WFP is working with Mauritania’s Food Security Commission (Commissariat à la Sécurité Alimentaire – CSA) to build resilience to the adverse effects of climate change. This involves encouraging sustainable livelihood projects and improving technical services at the community level. Almost 189,000 people are benefitting from food-for-asset activities, such as preparing or rehabilitating land for agriculture; women’s groups and communities of returning refugees are given priority.
We are also helping train Mauritania’s Food Security Monitoring Service in early warning systems and national emergency plans. With the Food and Agriculture Organization of the United Nations, we are supporting the Government in developing a national food security policy.
WFP is using targeted supplementary feeding, blanket supplementary feeding and awareness activities to reduce and prevent underweight and acute malnutrition in children, pregnant women and young mothers.
Working with partners, WFP also supports training of health assistants to counsel pregnant women and young mothers on best feeding practices and basic health services, especially for pre- and post-natal care. The health assistants encourage the consumption of diversified and micronutrient-rich foods to help reduce anaemia.
WFP is providing school meals to over 150,000 children in eight rural regions with high rates of food insecurity and low rates of school attendance or retention. In public primary schools - and in mahadras (Koranic schools) that serve areas in which there are no public schools - we are providing daily school meals for 160 days a year.
School feeding is provided in partnership with the Government, which will begin to assume responsibility for planning, implementation and funding in 2016.
WFP provides monthly food assistance, through food and cash distributions, to all Malian refugees at Mberra camp; fortified nutritional supplements for children under five and for pregnant and nursing women, and a daily hot meal for children in school.
Since 2014, WFP has managed the UN Humanitarian Air Service (UNHAS) to ensure safe and reliable air transport for humanitarian actors to six destination within Mauritania; medical and security evacuations of humanitarian actors; and the response to other humanitarian needs in the region.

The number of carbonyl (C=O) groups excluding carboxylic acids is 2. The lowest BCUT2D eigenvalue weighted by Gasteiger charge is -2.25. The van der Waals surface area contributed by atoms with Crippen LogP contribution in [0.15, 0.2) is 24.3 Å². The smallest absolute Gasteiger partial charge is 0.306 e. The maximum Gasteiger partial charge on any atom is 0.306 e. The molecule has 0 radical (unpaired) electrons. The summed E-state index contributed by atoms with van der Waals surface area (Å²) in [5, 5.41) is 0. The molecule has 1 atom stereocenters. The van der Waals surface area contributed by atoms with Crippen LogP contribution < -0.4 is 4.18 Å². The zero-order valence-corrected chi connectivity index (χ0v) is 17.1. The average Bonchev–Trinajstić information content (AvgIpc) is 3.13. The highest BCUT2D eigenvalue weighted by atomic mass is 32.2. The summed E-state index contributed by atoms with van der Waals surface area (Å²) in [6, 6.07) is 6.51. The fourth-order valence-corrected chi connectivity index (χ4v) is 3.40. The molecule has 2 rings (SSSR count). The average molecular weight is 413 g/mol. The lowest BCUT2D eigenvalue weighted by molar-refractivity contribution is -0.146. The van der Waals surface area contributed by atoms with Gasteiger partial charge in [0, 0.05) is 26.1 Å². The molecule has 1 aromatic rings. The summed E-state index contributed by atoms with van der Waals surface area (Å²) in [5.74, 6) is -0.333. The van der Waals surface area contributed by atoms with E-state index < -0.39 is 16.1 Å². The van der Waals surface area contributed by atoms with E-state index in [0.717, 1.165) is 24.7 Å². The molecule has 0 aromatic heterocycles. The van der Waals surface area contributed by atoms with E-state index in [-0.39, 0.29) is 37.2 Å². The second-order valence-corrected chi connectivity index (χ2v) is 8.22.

Adaptation to climate change
WFP provides technical support to the government of Mauritania to enhance resilience to the adverse effects of climate change by improving technical services, protecting natural resources and encouraging sustainable livelihood at community level.
World Food Programme partners in Mauritania
WFP cannot fight global hunger and poverty alone. These are our partners in Mauritania:
• Appui au Développement intégré des Communautés Rurales (ADICOR)
• Assistance Education
• Association pour l’épanouissement de la population
• Association pour la Recherche et le Développement
• Association pour la Santé, l’éducation et le développement global
• Association pour la santé, l’environnement et la lutte contre l’analphabétisation
• Association pour la Solidarité et le Développement
• Au Secours
• Organisation pour le développement des zones arides et semi-arides
• Solidarités aux activités productives et à l’action sociale
• Stop Désert
• Union des associations pour la gestion participative des oasis de l’Assaba
• Vision Sud Mauritanie
Featured Mauritania publications
A Country Brief provides the latest snapshot of the country strategy, operations, operational highlights (achievements and issues/challenges), partnerships and country background.
A Situation Report is a concise operational document with latest updates on the World Food Programme's (WFP) response to an emergency. It gives an overview of WFP’s activities and informs the wider humanitarian community and other interested stakeholders about WFP’s response.
Looking for more publications on Mauritania? Visit the Mauritania publications archive.